# What's the order of constraint evaluation among multiple objects?

I've seen that Blender will evaluate the constraints in a stack from top to bottom. That's a very clear definition.

But in what order does Blender evaluates multiple constraint stacks? I've not found any explanation on that topic yet.

For example, I have A/B/C 3 cubes, all have a copy-position constraint to limit only Z position. And they form a constraint cycle (A->B, B->C, C->A) I can see in blender that, no matter how I try to move them on Z axis, none of them would move a bit.

Could someone who understands the blender implementation help to clarify this part? or just point me to some code/docs on this?

Any help is appreciated,

The problem not the order of the constraints as much as the cyclic dependency between your objects' constraints. Blender even warns against it in the system console (in Windows, open through the menu Window > Toggle System Console):

Let's see What is happening when you have a dependency cycle of this kind of constraint. First it's best noting that generally, when you add a copy location constraint to an object, you can no longer set the constrained object's location manually. It will get its location values ONLY from the target object.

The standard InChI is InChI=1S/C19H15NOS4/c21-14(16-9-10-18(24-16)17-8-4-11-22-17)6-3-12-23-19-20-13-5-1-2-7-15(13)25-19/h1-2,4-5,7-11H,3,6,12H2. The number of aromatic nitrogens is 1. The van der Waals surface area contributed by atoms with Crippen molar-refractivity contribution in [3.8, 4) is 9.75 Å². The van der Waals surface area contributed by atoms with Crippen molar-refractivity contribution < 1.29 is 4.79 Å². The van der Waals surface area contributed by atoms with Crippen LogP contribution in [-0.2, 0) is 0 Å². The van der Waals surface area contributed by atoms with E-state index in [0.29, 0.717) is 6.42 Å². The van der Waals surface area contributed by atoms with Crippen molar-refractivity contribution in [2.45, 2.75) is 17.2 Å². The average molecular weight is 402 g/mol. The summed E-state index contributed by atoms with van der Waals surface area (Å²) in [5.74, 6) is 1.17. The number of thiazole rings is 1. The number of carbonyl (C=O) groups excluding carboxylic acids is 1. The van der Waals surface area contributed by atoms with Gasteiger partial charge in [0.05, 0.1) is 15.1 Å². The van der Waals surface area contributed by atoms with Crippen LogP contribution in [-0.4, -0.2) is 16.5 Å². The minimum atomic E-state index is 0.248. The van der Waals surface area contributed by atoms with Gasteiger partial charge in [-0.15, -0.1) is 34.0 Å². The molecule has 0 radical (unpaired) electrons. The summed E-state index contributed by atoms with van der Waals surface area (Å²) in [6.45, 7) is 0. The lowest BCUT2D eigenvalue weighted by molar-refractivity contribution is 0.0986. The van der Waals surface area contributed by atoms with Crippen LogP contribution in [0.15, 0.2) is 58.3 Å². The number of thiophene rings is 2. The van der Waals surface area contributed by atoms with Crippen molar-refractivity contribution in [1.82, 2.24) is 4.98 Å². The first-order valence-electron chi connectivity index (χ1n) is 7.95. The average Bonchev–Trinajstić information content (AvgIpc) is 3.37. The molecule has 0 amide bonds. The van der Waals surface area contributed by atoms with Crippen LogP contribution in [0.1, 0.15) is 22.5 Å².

Let's say we started with these Z positions:

A = 5
B = 3
C = 0


When we add a copy location constraint form A --> B, A will move to from 5 to 3 since its copying its location from B.

A = 3
B = 3
C = 0


Now let's add another constraint from B --> C. B moves from 3 to 0, and since A is copying its location from B, A also moves to 0 (this is the same as if both A and B copied their location directly from C).

A = 0
B = 0
C = 0


Currently the only non-constrained cube is C, so you can still move it wherever you want, and the other two will follow it wherever it goes.

But now you add another constraint, from C --> A. A has a value of 0, which it copies from C. C has a value of 0, which it will now copy from A. Since all cubes are now constrained, you can no longer set their location manually, due to the copy location constraint taking over. And since both A and C have 0, and B copies its location from C, all are stuck in 0 forever and ever ;-)

Bottom line, cyclic dependencies are a bad idea, and if you add a Copy Location Constraint to an object, you can no longer control its location manually.

• Thanks for the detailed explanation, I've also found a post on blender site explaining the blender dependency graph logic, in case someone else might get interested: wiki.blender.org/index.php/Dev:Source/Data_System/… Nov 12, 2015 at 8:15